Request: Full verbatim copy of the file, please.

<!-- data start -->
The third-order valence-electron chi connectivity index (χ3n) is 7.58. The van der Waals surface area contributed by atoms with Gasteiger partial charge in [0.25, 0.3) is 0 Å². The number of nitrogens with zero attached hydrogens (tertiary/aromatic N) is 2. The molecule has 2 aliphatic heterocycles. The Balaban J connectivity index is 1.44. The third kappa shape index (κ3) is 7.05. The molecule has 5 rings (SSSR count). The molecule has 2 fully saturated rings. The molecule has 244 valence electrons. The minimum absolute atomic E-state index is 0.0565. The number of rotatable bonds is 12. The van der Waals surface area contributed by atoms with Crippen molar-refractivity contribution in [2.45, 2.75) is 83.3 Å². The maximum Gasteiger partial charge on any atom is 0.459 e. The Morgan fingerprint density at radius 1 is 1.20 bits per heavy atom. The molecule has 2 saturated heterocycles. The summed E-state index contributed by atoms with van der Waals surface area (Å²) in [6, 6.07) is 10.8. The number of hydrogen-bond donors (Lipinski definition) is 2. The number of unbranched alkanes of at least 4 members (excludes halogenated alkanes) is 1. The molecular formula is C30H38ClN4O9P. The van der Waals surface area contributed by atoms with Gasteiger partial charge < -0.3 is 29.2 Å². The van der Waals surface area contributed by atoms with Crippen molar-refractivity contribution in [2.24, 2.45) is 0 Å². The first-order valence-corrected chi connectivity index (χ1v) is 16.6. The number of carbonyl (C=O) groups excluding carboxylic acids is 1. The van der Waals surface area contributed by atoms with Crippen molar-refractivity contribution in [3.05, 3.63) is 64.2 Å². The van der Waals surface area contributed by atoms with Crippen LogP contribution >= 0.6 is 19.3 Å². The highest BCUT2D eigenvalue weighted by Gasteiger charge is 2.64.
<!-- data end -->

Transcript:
The third-order valence-electron chi connectivity index (χ3n) is 7.58. The van der Waals surface area contributed by atoms with Gasteiger partial charge in [0.25, 0.3) is 0 Å². The number of nitrogens with zero attached hydrogens (tertiary/aromatic N) is 2. The molecule has 2 aliphatic heterocycles. The Balaban J connectivity index is 1.44. The third kappa shape index (κ3) is 7.05. The molecule has 5 rings (SSSR count). The molecule has 2 fully saturated rings. The molecule has 244 valence electrons. The minimum absolute atomic E-state index is 0.0565. The number of rotatable bonds is 12. The van der Waals surface area contributed by atoms with Crippen molar-refractivity contribution in [2.45, 2.75) is 83.3 Å². The maximum Gasteiger partial charge on any atom is 0.459 e. The Morgan fingerprint density at radius 1 is 1.20 bits per heavy atom. The molecule has 2 saturated heterocycles. The summed E-state index contributed by atoms with van der Waals surface area (Å²) in [6, 6.07) is 10.8. The number of hydrogen-bond donors (Lipinski definition) is 2. The number of unbranched alkanes of at least 4 members (excludes halogenated alkanes) is 1. The molecular formula is C30H38ClN4O9P. The van der Waals surface area contributed by atoms with Gasteiger partial charge < -0.3 is 29.2 Å². The van der Waals surface area contributed by atoms with Crippen molar-refractivity contribution in [2.24, 2.45) is 0 Å². The first-order valence-corrected chi connectivity index (χ1v) is 16.6. The number of carbonyl (C=O) groups excluding carboxylic acids is 1. The van der Waals surface area contributed by atoms with Crippen molar-refractivity contribution in [3.05, 3.63) is 64.2 Å². The van der Waals surface area contributed by atoms with Crippen LogP contribution >= 0.6 is 19.3 Å². The highest BCUT2D eigenvalue weighted by Gasteiger charge is 2.64.